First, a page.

Riding beyond the confines of urban limits, both posted and geographical, the FTR comes into its own. Bombing into a twisty section of empty road, the howl from the intake mounted beneath my chin serves as the devil, egging me to keep the throttle pinned. Grabbing late for the matched set of 4-piston Brembos up front, and dabbing the twin-piston unit out back, the FTR stays relatively flat. I shift my weight to follow inertia, while the (fully adjustable) 43mm Ohlins fork compresses a smidge.
Initial lean in is quick. The matched 17-inch wheels (which are new for this year) certainly help, but the bike still responds best with my arse planted between seat and tank. Mimicking the position familiar to riders of the dirt ovals, except with feet on the pegs and a knee tightly bent, the FTR is responsive. Over on its side, the long-ish wheelbase (1,524 mm) and the fact the bike buries its 12.9-litre fuel tank down beneath the seat keeps the FTR steady and stable throughout. Lean angle maxes out at 43-degrees but my devil shuts up before any hard parts start to drag.
With a quick twist of the throttle exiting the apex, I slide back in the seat and the front end begins to lighten, but it doesn’t loft. Indian has equipped the FTR with a six-axis inertial measurement unit (IMU), so traction control and ABS braking are lean-angle sensitive, but this also means Wheelie Control and Stoppie Control are included as well. Should you be on more convivial terms with your devil, the e-nannies can be defeated. To paraphrase Bukowski, “it’s mad but it’s magic. There’s no lie in its fire”.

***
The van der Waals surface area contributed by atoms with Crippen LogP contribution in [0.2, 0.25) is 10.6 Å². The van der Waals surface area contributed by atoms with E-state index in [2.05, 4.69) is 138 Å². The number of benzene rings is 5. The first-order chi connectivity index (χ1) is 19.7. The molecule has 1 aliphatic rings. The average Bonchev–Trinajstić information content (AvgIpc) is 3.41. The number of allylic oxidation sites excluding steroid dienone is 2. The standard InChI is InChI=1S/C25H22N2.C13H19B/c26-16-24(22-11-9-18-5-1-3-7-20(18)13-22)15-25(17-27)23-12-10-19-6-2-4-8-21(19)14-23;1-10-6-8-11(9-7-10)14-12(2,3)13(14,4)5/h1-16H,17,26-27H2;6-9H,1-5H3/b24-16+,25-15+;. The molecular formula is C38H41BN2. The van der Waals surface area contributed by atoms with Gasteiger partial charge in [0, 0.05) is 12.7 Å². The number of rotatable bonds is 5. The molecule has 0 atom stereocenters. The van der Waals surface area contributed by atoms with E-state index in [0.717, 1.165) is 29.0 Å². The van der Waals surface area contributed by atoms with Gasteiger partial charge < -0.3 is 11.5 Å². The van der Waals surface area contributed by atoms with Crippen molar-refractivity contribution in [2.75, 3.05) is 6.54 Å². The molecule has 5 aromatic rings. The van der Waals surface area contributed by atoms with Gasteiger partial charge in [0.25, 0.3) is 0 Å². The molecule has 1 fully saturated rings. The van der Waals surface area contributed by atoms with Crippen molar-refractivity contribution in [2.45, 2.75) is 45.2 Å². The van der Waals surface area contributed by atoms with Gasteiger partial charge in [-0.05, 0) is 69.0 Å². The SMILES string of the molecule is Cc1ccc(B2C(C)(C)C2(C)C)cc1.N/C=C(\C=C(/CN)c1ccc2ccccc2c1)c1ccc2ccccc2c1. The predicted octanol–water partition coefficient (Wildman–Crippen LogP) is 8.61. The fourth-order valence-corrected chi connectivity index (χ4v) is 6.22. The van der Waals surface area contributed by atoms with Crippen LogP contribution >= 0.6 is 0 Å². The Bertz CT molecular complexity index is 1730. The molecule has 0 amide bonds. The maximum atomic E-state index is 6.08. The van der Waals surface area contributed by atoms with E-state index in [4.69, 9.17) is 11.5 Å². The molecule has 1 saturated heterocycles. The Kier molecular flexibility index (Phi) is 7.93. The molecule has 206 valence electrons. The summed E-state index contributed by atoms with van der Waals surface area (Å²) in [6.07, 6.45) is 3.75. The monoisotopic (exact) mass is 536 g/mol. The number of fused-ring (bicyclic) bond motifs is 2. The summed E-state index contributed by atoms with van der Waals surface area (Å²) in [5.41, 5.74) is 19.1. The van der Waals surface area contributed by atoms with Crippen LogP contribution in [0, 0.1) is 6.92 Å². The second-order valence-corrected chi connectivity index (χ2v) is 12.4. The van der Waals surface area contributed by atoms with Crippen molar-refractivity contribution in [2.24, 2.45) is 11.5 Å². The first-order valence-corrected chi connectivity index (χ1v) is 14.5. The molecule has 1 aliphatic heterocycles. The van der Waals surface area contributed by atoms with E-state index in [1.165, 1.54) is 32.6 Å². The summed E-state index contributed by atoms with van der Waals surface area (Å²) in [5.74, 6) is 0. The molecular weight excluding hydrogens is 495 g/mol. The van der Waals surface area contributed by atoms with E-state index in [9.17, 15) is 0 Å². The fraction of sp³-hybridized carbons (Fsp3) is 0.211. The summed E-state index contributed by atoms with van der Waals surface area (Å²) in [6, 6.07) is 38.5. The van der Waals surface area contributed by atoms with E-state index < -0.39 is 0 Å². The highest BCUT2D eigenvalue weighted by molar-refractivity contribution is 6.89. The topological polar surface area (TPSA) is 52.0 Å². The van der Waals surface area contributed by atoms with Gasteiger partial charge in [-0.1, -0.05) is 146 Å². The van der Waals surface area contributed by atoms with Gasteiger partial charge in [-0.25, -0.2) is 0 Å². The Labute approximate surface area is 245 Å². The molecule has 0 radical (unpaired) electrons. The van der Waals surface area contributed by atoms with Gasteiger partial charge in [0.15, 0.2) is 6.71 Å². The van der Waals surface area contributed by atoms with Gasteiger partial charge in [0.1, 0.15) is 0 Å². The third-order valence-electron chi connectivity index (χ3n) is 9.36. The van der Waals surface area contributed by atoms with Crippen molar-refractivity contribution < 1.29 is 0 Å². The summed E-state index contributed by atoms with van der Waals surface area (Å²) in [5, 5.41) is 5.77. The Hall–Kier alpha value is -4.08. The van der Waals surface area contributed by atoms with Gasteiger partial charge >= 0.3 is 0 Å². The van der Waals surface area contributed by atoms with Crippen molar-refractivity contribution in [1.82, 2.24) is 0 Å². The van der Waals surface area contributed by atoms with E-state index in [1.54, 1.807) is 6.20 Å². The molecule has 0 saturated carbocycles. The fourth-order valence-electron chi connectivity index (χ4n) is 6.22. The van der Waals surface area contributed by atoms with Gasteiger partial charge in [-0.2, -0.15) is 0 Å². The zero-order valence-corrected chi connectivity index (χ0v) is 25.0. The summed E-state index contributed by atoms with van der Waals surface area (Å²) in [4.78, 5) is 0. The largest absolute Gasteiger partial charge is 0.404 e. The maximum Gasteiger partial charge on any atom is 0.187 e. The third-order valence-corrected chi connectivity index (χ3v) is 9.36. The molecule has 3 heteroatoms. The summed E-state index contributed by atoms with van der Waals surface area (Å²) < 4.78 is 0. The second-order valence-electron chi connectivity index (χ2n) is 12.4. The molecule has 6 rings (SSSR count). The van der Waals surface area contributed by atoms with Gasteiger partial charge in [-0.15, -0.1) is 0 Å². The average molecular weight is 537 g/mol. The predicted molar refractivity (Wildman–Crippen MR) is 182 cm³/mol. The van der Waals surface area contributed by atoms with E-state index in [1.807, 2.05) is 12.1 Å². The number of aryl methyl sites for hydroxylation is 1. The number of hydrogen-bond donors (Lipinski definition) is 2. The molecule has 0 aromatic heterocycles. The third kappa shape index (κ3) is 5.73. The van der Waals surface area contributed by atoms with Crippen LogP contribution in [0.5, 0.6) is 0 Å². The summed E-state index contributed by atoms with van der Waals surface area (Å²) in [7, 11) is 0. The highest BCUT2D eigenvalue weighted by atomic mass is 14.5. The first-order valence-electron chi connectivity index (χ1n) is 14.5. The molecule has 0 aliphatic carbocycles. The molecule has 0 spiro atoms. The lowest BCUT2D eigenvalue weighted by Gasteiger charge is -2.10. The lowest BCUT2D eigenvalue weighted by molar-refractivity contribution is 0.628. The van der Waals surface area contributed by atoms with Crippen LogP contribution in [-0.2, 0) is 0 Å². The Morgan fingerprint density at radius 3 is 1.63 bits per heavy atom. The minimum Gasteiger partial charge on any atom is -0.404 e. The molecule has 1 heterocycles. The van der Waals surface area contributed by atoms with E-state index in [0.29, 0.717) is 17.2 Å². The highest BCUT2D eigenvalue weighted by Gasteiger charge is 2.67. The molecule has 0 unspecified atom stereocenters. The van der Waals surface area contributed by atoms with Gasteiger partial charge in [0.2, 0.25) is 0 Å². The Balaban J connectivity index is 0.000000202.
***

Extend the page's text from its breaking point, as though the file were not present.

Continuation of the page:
When it debuted in 2019, the Indian Motorcycles FTR 1200 came very close to achieving greatness. The bike combined racing pedigree, good looks, top shelf components, and an incredible motor. But it lost marks for the unnecessary complexity the development team baked in. There was a quirky mismatched set of wheels (19-inch front, 18-inch rear). Those hoops were shod with less-than-stellar rubber (Dunlop DT3-R tires) and the throttle map behaved like a light switch. They were elements employed to tie the bike to its flat track roots, but they made for a machine who’s handling was less than precise and who’s fuelling manners made everyday riding a chore.
For 2022, Indian Motorcycles simplified their design. Both wheels and their rubber are street focused. Geometry has been massaged to stress that change and the ECU is now compliant. In making these changes, Indian has delivered a motorcycle that maintains the style and attitude of the original while being a better performer. It’s a bike that feels as good to ride as it does to gawk at. The 2022 Indian FTR R Carbon is a bike you both want and need to hold onto tightly.
The vehicle was provided to the writer by the automaker. Content and vehicle evaluations were not subject to approval.